Waiting Sucks

Without targeted build testing we’re left waiting or task-shifting until the build completes successfully. Our need was clear: figure out what files were affected, map and filter the results, and run only the specs for the modules changed in any particular Pull Request or push. That’s where travis-target comes into play.

Here’s a snippet of our repo structure, for reference:

ui-tracking
|--src
   |--common
      |--event_registry
      |--tracking_metadata
   |--tracking
      |--cart
      |--etc..

Target Acquired

In order to target modules, we need to know what their normalized names are; the names that we publish them to NPM under. Because of some legacy stuff baked into our pipeline, we store modules at group/name but publish them as group.name. So let’s fire up travis-target (bear in mind we’re using ES6 syntax that Node v7 supports).

const target = require('travis-target');
const pattern = /^src\//;

let targets = await target();

Let’s pretend that the common.event_registry and tracking.cart modules were both modified in one Pull Request (a common pattern for us) - our results would could look like this:

[
  'README.md',
  'src/common/event_registry/js/event_registry.js',
  'src/common/event_registry/js/registry.js',
  'src/common/event_registry/package.json',
  'src/tracking/cart/js/cart.js',
  'src/tracking/cart/package.json'
]

But that’s just silly, so let’s give travis-target some options to work with:

const target = require('travis-target');
const pattern = /^src\//;

let targets = await target({
  pattern: pattern,
  map: (result) => {
    let parts;

    result = result.replace(pattern, '');
    parts = result.split('/');

    return parts.slice(0, 2).join('.');
  }
});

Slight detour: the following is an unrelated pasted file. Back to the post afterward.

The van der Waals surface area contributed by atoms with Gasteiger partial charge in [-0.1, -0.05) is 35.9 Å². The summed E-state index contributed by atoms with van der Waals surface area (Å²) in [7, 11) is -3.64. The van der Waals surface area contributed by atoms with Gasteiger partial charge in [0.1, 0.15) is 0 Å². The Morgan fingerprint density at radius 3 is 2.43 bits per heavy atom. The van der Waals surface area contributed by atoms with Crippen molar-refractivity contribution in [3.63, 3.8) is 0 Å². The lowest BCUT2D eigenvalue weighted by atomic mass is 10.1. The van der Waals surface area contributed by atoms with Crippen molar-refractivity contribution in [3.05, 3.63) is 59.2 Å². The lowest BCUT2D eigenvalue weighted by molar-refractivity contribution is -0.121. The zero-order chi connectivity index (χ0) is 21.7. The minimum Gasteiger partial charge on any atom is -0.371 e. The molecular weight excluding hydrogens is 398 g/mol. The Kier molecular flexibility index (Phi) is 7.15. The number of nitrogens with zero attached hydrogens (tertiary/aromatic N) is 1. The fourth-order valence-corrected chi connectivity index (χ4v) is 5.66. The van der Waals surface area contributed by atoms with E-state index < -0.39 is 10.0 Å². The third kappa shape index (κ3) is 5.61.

By passing pattern in options, we’re telling travis-target to filter on (or return only those results which match) the regular expression pattern. That gives us an initial result set of directories starting with src/.

[
  'src/common/event_registry/js',
  'src/tracking/cart/js'
]

You’ll notice that the initial example of results contained some duplicate directories; travis-target cleans that up for you.

Next, we specify the map function on options. That’ll let us transform the each element in the Array of results so that it’s ready to use. Our results would now look like this:

[
  'common.event_registry',
  'tracking.cart'
]

Great Justice

Using this last result set, we now know which modules were affected in the PR, and we know which modules to run specs for. Our next steps are firing off a sequence of shell commands using @exponent/spawn-async, which plays nicely with async/await patterns now supported in Node v7.1 with the --harmony-async-await flag.

Since we implemented this pattern, build times for our PRs are in the 1-2 minute range; a vast improvement and one sure to bring developer happiness in some small degree.

Cheers!

Originally published at shellscape.org on November 16, 2016.

continuous integration 2 node.js 4 open source 64 travis ci 1
Tech
Gilt Tech

Linting NPM Version Conflicts

Andrew Powell node

Say you had the need for shared front-end assets (scripts, stylesheets, images, etc.) and a need for an entire org to access them, independently, for reliable builds of many different apps which used those assets. NPM might be a good choice - With NPM’s move to a flat-ish install tree, it’s still a relevant choice. But what about package version conflicts?

At Gilt, the choice was made years ago; before Bower, JSPM, and the host of other package managers came to be. NPM was the logical choice then. And we’re still using it.

Tooling

Traditionally hard. With the nested NPM installs of yesteryear it was compounded. Not only did we have to detect and move around scripts and other assets from within module packages, we also had to check versions against one another. That was essential in building the final script bundles and combining css for a production deployment.

The Scenario

Let’s say that fictitious module-a depends on module-b and module-util. And that module-b also depends on module-util. That’s a pretty straightforward tree and the bundle for the scripts of that tree should be easy. You’d think. But consider that scenario if module-a depends on module-util@1.0.0 and module-b depends on module-util@0.5.0. Now we’ve got a conflict, and that could totally hose our production bundle.

The Trees

In prior versions of NPM, the npm install tree would look like this:

node_modules
  module-a
    node_modules
      module-util@1.0.0
      module-b
        node_modules
          module-util@0.5.0

In today’s NPM it looks like this:

node_modules
  module-a
  module-util@1.0.0
  module-b
    node_modules
      module-util@0.5.0

NPM is quarantining outlier versions of shared modules so that everything plays nicely in a Node.js environment. That’s cool for Node, but not for us… using this as a front-end assets package manager.